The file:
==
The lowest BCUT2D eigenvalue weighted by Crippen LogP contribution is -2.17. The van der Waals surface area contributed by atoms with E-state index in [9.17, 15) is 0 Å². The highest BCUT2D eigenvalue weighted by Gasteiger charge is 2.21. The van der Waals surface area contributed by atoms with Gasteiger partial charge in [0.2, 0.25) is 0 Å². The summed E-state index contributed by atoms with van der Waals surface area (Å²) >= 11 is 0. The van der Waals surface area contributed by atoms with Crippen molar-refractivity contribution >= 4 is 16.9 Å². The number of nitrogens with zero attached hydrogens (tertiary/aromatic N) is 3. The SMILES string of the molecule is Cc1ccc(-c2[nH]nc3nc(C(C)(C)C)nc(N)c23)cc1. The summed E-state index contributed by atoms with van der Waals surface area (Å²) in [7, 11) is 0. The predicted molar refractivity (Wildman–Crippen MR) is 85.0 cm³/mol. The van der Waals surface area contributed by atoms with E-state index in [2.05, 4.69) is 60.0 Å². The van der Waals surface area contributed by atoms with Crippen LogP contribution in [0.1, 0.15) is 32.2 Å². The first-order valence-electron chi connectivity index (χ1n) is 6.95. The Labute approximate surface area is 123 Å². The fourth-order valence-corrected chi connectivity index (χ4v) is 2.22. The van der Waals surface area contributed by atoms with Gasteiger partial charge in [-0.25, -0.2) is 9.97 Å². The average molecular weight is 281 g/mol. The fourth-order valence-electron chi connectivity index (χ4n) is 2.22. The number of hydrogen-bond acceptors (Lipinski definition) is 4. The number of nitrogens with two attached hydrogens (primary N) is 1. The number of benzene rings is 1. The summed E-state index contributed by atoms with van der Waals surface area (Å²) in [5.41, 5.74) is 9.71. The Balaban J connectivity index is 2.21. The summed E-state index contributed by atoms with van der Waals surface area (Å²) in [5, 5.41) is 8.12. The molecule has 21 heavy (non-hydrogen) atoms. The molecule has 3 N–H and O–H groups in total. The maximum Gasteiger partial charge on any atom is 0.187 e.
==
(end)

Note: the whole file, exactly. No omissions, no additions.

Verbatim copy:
The lowest BCUT2D eigenvalue weighted by Crippen LogP contribution is -2.17. The van der Waals surface area contributed by atoms with E-state index in [9.17, 15) is 0 Å². The highest BCUT2D eigenvalue weighted by Gasteiger charge is 2.21. The van der Waals surface area contributed by atoms with Gasteiger partial charge in [0.2, 0.25) is 0 Å². The summed E-state index contributed by atoms with van der Waals surface area (Å²) >= 11 is 0. The van der Waals surface area contributed by atoms with Crippen molar-refractivity contribution >= 4 is 16.9 Å². The number of nitrogens with zero attached hydrogens (tertiary/aromatic N) is 3. The SMILES string of the molecule is Cc1ccc(-c2[nH]nc3nc(C(C)(C)C)nc(N)c23)cc1. The summed E-state index contributed by atoms with van der Waals surface area (Å²) in [7, 11) is 0. The predicted molar refractivity (Wildman–Crippen MR) is 85.0 cm³/mol. The van der Waals surface area contributed by atoms with E-state index in [2.05, 4.69) is 60.0 Å². The van der Waals surface area contributed by atoms with Crippen LogP contribution in [0.1, 0.15) is 32.2 Å². The first-order valence-electron chi connectivity index (χ1n) is 6.95. The Labute approximate surface area is 123 Å². The fourth-order valence-corrected chi connectivity index (χ4v) is 2.22. The van der Waals surface area contributed by atoms with Gasteiger partial charge in [-0.25, -0.2) is 9.97 Å². The average molecular weight is 281 g/mol. The fourth-order valence-electron chi connectivity index (χ4n) is 2.22. The number of hydrogen-bond acceptors (Lipinski definition) is 4. The number of nitrogens with two attached hydrogens (primary N) is 1. The number of benzene rings is 1. The summed E-state index contributed by atoms with van der Waals surface area (Å²) in [5.41, 5.74) is 9.71. The Balaban J connectivity index is 2.21. The summed E-state index contributed by atoms with van der Waals surface area (Å²) in [5, 5.41) is 8.12. The molecule has 21 heavy (non-hydrogen) atoms. The molecule has 3 N–H and O–H groups in total. The maximum Gasteiger partial charge on any atom is 0.187 e.